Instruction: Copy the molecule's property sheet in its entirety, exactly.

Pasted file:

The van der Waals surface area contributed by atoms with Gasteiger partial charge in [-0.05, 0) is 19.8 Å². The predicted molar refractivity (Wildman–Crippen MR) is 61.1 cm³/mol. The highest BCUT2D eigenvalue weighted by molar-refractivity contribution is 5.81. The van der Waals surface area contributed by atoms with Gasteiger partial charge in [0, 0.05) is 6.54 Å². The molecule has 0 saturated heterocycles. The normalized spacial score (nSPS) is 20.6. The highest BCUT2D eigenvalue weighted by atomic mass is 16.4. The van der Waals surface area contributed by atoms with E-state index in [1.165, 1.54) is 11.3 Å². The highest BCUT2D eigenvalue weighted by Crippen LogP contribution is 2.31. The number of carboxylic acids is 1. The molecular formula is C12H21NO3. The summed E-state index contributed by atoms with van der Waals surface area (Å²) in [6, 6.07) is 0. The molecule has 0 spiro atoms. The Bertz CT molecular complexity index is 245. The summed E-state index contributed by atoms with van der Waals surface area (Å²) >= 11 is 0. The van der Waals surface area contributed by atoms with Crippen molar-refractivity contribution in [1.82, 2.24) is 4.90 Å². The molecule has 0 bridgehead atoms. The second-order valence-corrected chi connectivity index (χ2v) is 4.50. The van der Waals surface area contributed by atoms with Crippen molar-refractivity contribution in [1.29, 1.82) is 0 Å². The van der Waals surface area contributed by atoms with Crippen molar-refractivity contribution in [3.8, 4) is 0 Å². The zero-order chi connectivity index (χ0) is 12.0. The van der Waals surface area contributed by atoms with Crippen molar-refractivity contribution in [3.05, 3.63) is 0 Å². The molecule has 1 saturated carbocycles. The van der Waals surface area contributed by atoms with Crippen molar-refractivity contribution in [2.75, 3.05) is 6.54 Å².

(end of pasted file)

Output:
The van der Waals surface area contributed by atoms with Gasteiger partial charge in [-0.05, 0) is 19.8 Å². The predicted molar refractivity (Wildman–Crippen MR) is 61.1 cm³/mol. The highest BCUT2D eigenvalue weighted by molar-refractivity contribution is 5.81. The van der Waals surface area contributed by atoms with Gasteiger partial charge in [0, 0.05) is 6.54 Å². The molecule has 0 saturated heterocycles. The normalized spacial score (nSPS) is 20.6. The highest BCUT2D eigenvalue weighted by atomic mass is 16.4. The van der Waals surface area contributed by atoms with E-state index in [1.165, 1.54) is 11.3 Å². The highest BCUT2D eigenvalue weighted by Crippen LogP contribution is 2.31. The number of carboxylic acids is 1. The molecular formula is C12H21NO3. The summed E-state index contributed by atoms with van der Waals surface area (Å²) in [6, 6.07) is 0. The molecule has 0 spiro atoms. The Bertz CT molecular complexity index is 245. The summed E-state index contributed by atoms with van der Waals surface area (Å²) >= 11 is 0. The van der Waals surface area contributed by atoms with Crippen molar-refractivity contribution in [1.82, 2.24) is 4.90 Å². The molecule has 0 bridgehead atoms. The second-order valence-corrected chi connectivity index (χ2v) is 4.50. The van der Waals surface area contributed by atoms with Crippen molar-refractivity contribution in [1.29, 1.82) is 0 Å². The van der Waals surface area contributed by atoms with Crippen molar-refractivity contribution in [3.8, 4) is 0 Å². The zero-order chi connectivity index (χ0) is 12.0. The van der Waals surface area contributed by atoms with Crippen molar-refractivity contribution in [3.05, 3.63) is 0 Å². The molecule has 1 saturated carbocycles. The van der Waals surface area contributed by atoms with Crippen molar-refractivity contribution in [2.75, 3.05) is 6.54 Å².